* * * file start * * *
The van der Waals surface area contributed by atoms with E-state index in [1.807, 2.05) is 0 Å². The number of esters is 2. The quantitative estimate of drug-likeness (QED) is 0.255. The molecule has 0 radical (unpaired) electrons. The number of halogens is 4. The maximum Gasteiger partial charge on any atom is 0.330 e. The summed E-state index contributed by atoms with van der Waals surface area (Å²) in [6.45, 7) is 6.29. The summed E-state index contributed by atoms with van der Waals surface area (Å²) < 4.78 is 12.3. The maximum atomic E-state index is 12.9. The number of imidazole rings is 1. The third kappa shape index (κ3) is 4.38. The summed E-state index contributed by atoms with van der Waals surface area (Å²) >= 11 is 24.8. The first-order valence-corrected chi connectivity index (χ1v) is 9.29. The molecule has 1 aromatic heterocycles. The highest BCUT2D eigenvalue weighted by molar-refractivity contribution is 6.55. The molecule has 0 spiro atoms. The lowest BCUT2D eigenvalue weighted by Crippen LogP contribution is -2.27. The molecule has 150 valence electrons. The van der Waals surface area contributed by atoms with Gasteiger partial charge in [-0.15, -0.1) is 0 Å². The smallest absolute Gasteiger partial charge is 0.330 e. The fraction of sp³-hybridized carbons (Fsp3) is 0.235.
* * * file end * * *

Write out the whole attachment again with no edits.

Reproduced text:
The van der Waals surface area contributed by atoms with E-state index in [1.807, 2.05) is 0 Å². The number of esters is 2. The quantitative estimate of drug-likeness (QED) is 0.255. The molecule has 0 radical (unpaired) electrons. The number of halogens is 4. The maximum Gasteiger partial charge on any atom is 0.330 e. The summed E-state index contributed by atoms with van der Waals surface area (Å²) in [6.45, 7) is 6.29. The summed E-state index contributed by atoms with van der Waals surface area (Å²) < 4.78 is 12.3. The maximum atomic E-state index is 12.9. The number of imidazole rings is 1. The third kappa shape index (κ3) is 4.38. The summed E-state index contributed by atoms with van der Waals surface area (Å²) >= 11 is 24.8. The first-order valence-corrected chi connectivity index (χ1v) is 9.29. The molecule has 1 aromatic heterocycles. The highest BCUT2D eigenvalue weighted by molar-refractivity contribution is 6.55. The molecule has 0 spiro atoms. The lowest BCUT2D eigenvalue weighted by Crippen LogP contribution is -2.27. The molecule has 150 valence electrons. The van der Waals surface area contributed by atoms with Gasteiger partial charge in [-0.15, -0.1) is 0 Å². The smallest absolute Gasteiger partial charge is 0.330 e. The fraction of sp³-hybridized carbons (Fsp3) is 0.235.